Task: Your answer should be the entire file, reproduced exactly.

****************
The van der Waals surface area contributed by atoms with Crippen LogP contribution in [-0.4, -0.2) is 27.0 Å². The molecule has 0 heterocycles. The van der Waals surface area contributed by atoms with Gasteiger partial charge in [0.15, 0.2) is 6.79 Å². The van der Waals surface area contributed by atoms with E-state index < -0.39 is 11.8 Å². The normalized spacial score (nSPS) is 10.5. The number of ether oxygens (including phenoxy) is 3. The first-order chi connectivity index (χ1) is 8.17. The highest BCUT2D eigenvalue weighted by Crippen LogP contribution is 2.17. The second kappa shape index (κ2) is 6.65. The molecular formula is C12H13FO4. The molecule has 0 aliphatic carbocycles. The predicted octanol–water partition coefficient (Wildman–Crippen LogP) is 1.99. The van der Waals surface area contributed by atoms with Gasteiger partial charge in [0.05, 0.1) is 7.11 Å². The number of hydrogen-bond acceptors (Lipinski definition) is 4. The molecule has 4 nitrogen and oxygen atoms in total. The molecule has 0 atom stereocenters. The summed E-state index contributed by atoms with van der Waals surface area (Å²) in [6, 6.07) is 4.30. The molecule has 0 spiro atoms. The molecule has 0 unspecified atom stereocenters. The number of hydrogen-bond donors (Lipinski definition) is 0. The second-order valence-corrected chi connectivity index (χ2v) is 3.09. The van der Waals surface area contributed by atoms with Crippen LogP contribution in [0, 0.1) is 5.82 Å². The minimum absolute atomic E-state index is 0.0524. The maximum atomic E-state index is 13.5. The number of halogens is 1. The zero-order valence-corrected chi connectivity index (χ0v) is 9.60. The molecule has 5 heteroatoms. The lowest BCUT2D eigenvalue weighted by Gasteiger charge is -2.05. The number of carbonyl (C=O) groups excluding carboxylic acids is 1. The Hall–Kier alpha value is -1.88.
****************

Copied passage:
The van der Waals surface area contributed by atoms with Crippen LogP contribution in [-0.4, -0.2) is 27.0 Å². The molecule has 0 heterocycles. The van der Waals surface area contributed by atoms with Gasteiger partial charge in [0.15, 0.2) is 6.79 Å². The van der Waals surface area contributed by atoms with E-state index < -0.39 is 11.8 Å². The normalized spacial score (nSPS) is 10.5. The number of ether oxygens (including phenoxy) is 3. The first-order chi connectivity index (χ1) is 8.17. The highest BCUT2D eigenvalue weighted by Crippen LogP contribution is 2.17. The second kappa shape index (κ2) is 6.65. The molecular formula is C12H13FO4. The molecule has 0 aliphatic carbocycles. The predicted octanol–water partition coefficient (Wildman–Crippen LogP) is 1.99. The van der Waals surface area contributed by atoms with Gasteiger partial charge in [0.05, 0.1) is 7.11 Å². The number of hydrogen-bond acceptors (Lipinski definition) is 4. The molecule has 4 nitrogen and oxygen atoms in total. The molecule has 0 atom stereocenters. The summed E-state index contributed by atoms with van der Waals surface area (Å²) in [6, 6.07) is 4.30. The molecule has 0 spiro atoms. The molecule has 0 unspecified atom stereocenters. The number of hydrogen-bond donors (Lipinski definition) is 0. The second-order valence-corrected chi connectivity index (χ2v) is 3.09. The van der Waals surface area contributed by atoms with Crippen LogP contribution in [0, 0.1) is 5.82 Å². The minimum absolute atomic E-state index is 0.0524. The maximum atomic E-state index is 13.5. The number of halogens is 1. The zero-order valence-corrected chi connectivity index (χ0v) is 9.60. The molecule has 5 heteroatoms. The lowest BCUT2D eigenvalue weighted by Gasteiger charge is -2.05. The number of carbonyl (C=O) groups excluding carboxylic acids is 1. The Hall–Kier alpha value is -1.88.